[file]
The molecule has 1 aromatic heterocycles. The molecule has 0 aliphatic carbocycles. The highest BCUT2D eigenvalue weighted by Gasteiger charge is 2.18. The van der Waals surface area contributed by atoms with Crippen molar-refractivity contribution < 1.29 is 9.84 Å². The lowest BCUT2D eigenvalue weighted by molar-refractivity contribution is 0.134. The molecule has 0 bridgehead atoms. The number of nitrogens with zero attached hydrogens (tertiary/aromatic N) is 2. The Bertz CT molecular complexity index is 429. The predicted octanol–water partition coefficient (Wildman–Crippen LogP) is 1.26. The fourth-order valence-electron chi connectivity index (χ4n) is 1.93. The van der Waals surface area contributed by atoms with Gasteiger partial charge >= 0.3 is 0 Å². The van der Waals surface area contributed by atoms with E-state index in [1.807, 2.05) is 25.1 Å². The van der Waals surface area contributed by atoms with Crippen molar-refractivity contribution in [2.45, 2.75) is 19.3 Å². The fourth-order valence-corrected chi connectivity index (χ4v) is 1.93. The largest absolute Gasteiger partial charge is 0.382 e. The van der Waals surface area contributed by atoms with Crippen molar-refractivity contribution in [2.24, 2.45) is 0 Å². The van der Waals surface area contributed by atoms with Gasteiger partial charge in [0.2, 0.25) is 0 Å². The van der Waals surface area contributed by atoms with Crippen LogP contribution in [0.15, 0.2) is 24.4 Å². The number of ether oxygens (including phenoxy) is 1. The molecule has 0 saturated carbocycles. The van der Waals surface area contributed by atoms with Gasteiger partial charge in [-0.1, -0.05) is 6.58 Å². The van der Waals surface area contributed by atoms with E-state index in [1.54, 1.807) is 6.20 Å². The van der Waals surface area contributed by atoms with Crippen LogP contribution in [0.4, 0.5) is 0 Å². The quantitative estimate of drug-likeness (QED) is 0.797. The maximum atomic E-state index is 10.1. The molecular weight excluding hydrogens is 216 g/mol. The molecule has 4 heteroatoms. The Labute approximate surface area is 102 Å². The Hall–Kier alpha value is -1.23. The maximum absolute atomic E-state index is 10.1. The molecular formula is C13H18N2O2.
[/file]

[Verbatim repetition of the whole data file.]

The molecule has 1 aromatic heterocycles. The molecule has 0 aliphatic carbocycles. The highest BCUT2D eigenvalue weighted by Gasteiger charge is 2.18. The van der Waals surface area contributed by atoms with Crippen molar-refractivity contribution < 1.29 is 9.84 Å². The lowest BCUT2D eigenvalue weighted by molar-refractivity contribution is 0.134. The molecule has 0 bridgehead atoms. The number of nitrogens with zero attached hydrogens (tertiary/aromatic N) is 2. The Bertz CT molecular complexity index is 429. The predicted octanol–water partition coefficient (Wildman–Crippen LogP) is 1.26. The fourth-order valence-electron chi connectivity index (χ4n) is 1.93. The van der Waals surface area contributed by atoms with Gasteiger partial charge >= 0.3 is 0 Å². The van der Waals surface area contributed by atoms with E-state index in [1.807, 2.05) is 25.1 Å². The van der Waals surface area contributed by atoms with Crippen molar-refractivity contribution in [2.45, 2.75) is 19.3 Å². The fourth-order valence-corrected chi connectivity index (χ4v) is 1.93. The largest absolute Gasteiger partial charge is 0.382 e. The van der Waals surface area contributed by atoms with Crippen molar-refractivity contribution in [2.24, 2.45) is 0 Å². The van der Waals surface area contributed by atoms with Gasteiger partial charge in [0.2, 0.25) is 0 Å². The van der Waals surface area contributed by atoms with Crippen LogP contribution in [0.15, 0.2) is 24.4 Å². The number of ether oxygens (including phenoxy) is 1. The molecule has 0 saturated carbocycles. The van der Waals surface area contributed by atoms with Gasteiger partial charge in [-0.1, -0.05) is 6.58 Å². The van der Waals surface area contributed by atoms with E-state index in [1.54, 1.807) is 6.20 Å². The van der Waals surface area contributed by atoms with Crippen LogP contribution in [0.4, 0.5) is 0 Å². The quantitative estimate of drug-likeness (QED) is 0.797. The maximum atomic E-state index is 10.1. The molecular weight excluding hydrogens is 216 g/mol. The molecule has 4 heteroatoms. The Labute approximate surface area is 102 Å². The Hall–Kier alpha value is -1.23. The maximum absolute atomic E-state index is 10.1. The molecular formula is C13H18N2O2.